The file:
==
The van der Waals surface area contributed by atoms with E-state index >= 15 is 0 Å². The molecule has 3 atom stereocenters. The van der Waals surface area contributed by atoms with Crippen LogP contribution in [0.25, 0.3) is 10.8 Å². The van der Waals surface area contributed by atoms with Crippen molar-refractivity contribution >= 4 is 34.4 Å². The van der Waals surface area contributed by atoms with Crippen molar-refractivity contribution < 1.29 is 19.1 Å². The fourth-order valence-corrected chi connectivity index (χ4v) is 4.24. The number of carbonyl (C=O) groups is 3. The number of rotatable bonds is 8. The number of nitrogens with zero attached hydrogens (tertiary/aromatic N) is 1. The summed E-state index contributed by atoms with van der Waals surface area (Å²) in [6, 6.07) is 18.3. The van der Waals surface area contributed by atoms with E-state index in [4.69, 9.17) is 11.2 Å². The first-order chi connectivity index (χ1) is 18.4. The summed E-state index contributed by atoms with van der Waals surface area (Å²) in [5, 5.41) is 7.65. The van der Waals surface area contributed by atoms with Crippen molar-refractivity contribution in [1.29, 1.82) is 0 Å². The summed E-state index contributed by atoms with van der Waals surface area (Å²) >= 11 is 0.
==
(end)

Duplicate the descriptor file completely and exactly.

The van der Waals surface area contributed by atoms with E-state index >= 15 is 0 Å². The molecule has 3 atom stereocenters. The van der Waals surface area contributed by atoms with Crippen LogP contribution in [0.25, 0.3) is 10.8 Å². The van der Waals surface area contributed by atoms with Crippen molar-refractivity contribution >= 4 is 34.4 Å². The van der Waals surface area contributed by atoms with Crippen molar-refractivity contribution < 1.29 is 19.1 Å². The fourth-order valence-corrected chi connectivity index (χ4v) is 4.24. The number of carbonyl (C=O) groups is 3. The number of rotatable bonds is 8. The number of nitrogens with zero attached hydrogens (tertiary/aromatic N) is 1. The summed E-state index contributed by atoms with van der Waals surface area (Å²) in [6, 6.07) is 18.3. The van der Waals surface area contributed by atoms with E-state index in [4.69, 9.17) is 11.2 Å². The first-order chi connectivity index (χ1) is 18.4. The summed E-state index contributed by atoms with van der Waals surface area (Å²) in [5, 5.41) is 7.65. The van der Waals surface area contributed by atoms with Crippen molar-refractivity contribution in [1.29, 1.82) is 0 Å². The summed E-state index contributed by atoms with van der Waals surface area (Å²) >= 11 is 0.